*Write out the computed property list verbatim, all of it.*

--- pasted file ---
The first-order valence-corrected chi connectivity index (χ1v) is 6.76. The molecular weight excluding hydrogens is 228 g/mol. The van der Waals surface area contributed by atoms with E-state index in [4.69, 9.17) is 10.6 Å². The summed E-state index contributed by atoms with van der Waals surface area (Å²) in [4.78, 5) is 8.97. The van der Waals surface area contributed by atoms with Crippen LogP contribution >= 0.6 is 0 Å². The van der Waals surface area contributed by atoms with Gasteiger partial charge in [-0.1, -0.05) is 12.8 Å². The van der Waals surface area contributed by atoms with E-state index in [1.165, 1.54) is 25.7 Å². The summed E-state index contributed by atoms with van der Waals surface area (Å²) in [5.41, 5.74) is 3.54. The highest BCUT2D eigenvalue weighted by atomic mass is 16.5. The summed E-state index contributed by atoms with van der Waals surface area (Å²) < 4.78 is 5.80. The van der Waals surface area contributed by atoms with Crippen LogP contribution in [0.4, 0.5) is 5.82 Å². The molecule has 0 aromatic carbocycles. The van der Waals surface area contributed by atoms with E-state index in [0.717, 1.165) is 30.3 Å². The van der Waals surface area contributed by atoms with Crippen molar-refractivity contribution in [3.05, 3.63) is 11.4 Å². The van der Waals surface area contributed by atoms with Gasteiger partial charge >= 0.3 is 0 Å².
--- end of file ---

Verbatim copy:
The first-order valence-corrected chi connectivity index (χ1v) is 6.76. The molecular weight excluding hydrogens is 228 g/mol. The van der Waals surface area contributed by atoms with E-state index in [4.69, 9.17) is 10.6 Å². The summed E-state index contributed by atoms with van der Waals surface area (Å²) in [4.78, 5) is 8.97. The van der Waals surface area contributed by atoms with Crippen LogP contribution >= 0.6 is 0 Å². The van der Waals surface area contributed by atoms with Gasteiger partial charge in [-0.1, -0.05) is 12.8 Å². The van der Waals surface area contributed by atoms with E-state index in [1.165, 1.54) is 25.7 Å². The summed E-state index contributed by atoms with van der Waals surface area (Å²) in [5.41, 5.74) is 3.54. The highest BCUT2D eigenvalue weighted by atomic mass is 16.5. The summed E-state index contributed by atoms with van der Waals surface area (Å²) < 4.78 is 5.80. The van der Waals surface area contributed by atoms with Crippen LogP contribution in [0.4, 0.5) is 5.82 Å². The molecule has 0 aromatic carbocycles. The van der Waals surface area contributed by atoms with E-state index in [0.717, 1.165) is 30.3 Å². The van der Waals surface area contributed by atoms with Crippen molar-refractivity contribution in [3.05, 3.63) is 11.4 Å². The van der Waals surface area contributed by atoms with Gasteiger partial charge >= 0.3 is 0 Å².